Magson became a clerk in Manchester Town Hall, but he never married.  He worked there for forty years until retirement.  In 1871 he was living with his younger brother James, a ‘stone and flag salesman’ (census 1871).  He was a regular at the Manchester Society for Promoting the Spiritual and Temporal Welfare of the Deaf, which was established in 1850, and until 1854 apparently he ran it with Mr. Patterson.  He also held services for deaf people in Ashton-under-Lyme, Oldham, Bury and Rochdale, among other places.  He was friends with G.A.W. Downing and William Stainer, (later both becoming ‘the Reverend) among many others.  “He was methodical, and notably punctual.  He often spoke of the friendly appreciation and kindness he received from the late Sir Joseph Heron, the first Town Clerk of Manchester, in whose department he was employed.”  He lived through the period of the extraordinary growth of Manchester.  By the time he moved to Southport, much of the town must have been totally transformed.  Heron earned an astounding £2,500 a year at one point, so I wonder how much Magson earned.  It is possible that there are records in Manchester archives that would tell us more about Magson and what he worked on.

he was a good servant; he knew his own mind; he knew when he was well off, and he was not one of those who are “given to change.”  The consequence was that he was never out of a situation.  He kept the same situation and no other for forty years.  Oh, that the younger generation of the deaf were more like him!

Saul Magson died on the 12th of April 1894, and was interred at Cheetham Hill, Manchester.  If you know that cemetery, and have the opportunity to see where he is buried, please let us know in the comment field below.

In Memoriam – the Late Saul Magson, The British Deaf-Mute, 1894, vol.3 p.119

The Manchester School, Quarterly Review of Deaf Mute Education, 1892, vol. 2 p.97-108) 

1871 census – Class: RG10; Piece: 3979; Folio: 87; Page: 4; GSU roll: 846090

V. R. Parrott, ‘Heron, Sir Joseph (1809–1889)’, Oxford Dictionary of National Biography, Oxford University Press, 2004 [http://www.oxforddnb.com/view/article/49712, accessed 27 Jan 2017]

“the deaf who had been taught by the manual method were more intelligent & much better educated…” Agar & Rosa Russell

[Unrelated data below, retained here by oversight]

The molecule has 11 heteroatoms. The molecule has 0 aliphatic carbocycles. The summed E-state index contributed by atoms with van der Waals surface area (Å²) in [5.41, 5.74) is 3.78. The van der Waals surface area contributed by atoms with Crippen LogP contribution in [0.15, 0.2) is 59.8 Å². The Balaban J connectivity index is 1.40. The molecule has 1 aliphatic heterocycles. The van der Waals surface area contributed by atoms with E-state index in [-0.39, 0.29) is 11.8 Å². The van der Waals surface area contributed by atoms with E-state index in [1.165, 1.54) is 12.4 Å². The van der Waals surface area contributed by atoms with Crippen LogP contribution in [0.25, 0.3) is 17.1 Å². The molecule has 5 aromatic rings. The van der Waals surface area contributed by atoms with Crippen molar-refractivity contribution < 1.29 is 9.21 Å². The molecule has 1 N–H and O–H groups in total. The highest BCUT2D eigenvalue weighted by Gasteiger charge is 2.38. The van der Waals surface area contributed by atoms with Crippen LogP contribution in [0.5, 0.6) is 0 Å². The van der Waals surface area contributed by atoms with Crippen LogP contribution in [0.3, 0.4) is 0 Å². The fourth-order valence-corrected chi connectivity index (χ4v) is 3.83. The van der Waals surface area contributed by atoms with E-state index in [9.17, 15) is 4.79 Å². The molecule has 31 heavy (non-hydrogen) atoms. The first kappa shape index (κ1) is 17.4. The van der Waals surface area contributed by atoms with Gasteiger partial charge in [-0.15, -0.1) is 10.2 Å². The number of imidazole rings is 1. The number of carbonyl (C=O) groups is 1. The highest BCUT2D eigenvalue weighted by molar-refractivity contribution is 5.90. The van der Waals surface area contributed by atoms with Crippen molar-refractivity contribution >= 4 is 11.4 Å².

Hugh Dominic WStiles13 January 2017

Rosa Brommage was born in Wolverhampton in 1862, fourth child of Alfred, a clerk for a cemetery company, originally from Kidderminster, and his wife Caroline.  Her older sisters, Caroline and Annie, were both, like Rosa, deaf ‘from birth’ according to the census return.  Her five younger siblings all had normal hearing.  On the 18th of April, 1892, she married Agar Russell, who had lost his hearing aged 12.  Agar’s father was originally Samuel Gunster, from a Jewish family in Posen, although Agar said that they did not know his nationality – whether Polish or German.  Samuel went to America as a young man, but somehow avoided conscription and ended up in London, where he met his ‘wife’, though Agar was never sure whether they were married (various pages in his Reminiscences).

Agar Russell April 1899 Ephphatha 1We have the manuscript of Agar’s memoirs, Surdus; Reminiscences, written it seems in the war years.  They are rather higgledy-piggledy, with chapters that are themed rather than being chronological, for example “Workhouses and other Institutions,” or “Holiday Adventures.”  Some things you would like to know are not mentioned in much detail.

Agar Russell had grown up in London, where he was acquainted with the Rev. Fred Gilby and various people in the St.Saviour’s Deaf church congregation.  When he was 16, it was suggested that he become a teacher to the deaf, yet, as he says, “having never met a deaf and dumb person, or seen the manual alphabet.”  He went to the Llandaff School for six years as assistant to Alexander Melville.  The children of the school “gave a smiling welcome, and then began to make remarks to one another in a gesture language which I felt I should never be able to understand.”

Agar paints an interesting picture of life in the school.  He does not seem to have particularly liked the headmaster, Alexander Melville, and was not impressed by his teaching methods.  Melville “expected the children to answer his questions on subjects of which they had not sufficient written instructions.”  “Mrs Melville was deaf and dumb, of a quiet and gentle disposition and of no unusual attainments, and evidently in awe of her husband.  We cannot but conjecture that this union was due to her being the means of his requiring funds for the purpose of establishing the school” (see his Reminiscences).  When Mr Clyne of Bristol Deaf School came to take over temporarily after the death of Melville’s first wife,  Agar says he used instructions in writing before he put questions to the pupils –

Who? – Does? – What?

Mary – sweeps – the floor

What? – Done? – By Whom?

The floor – is swept – by Mary

In his Reminiscences he also said, “From my own experience I found that the deaf who had been taught by the manual method were more intelligent and much better educated than those brought up on the manual system.”  In the Ephphatha interview in 1896, Agar’s questioner, ‘C’, asked him,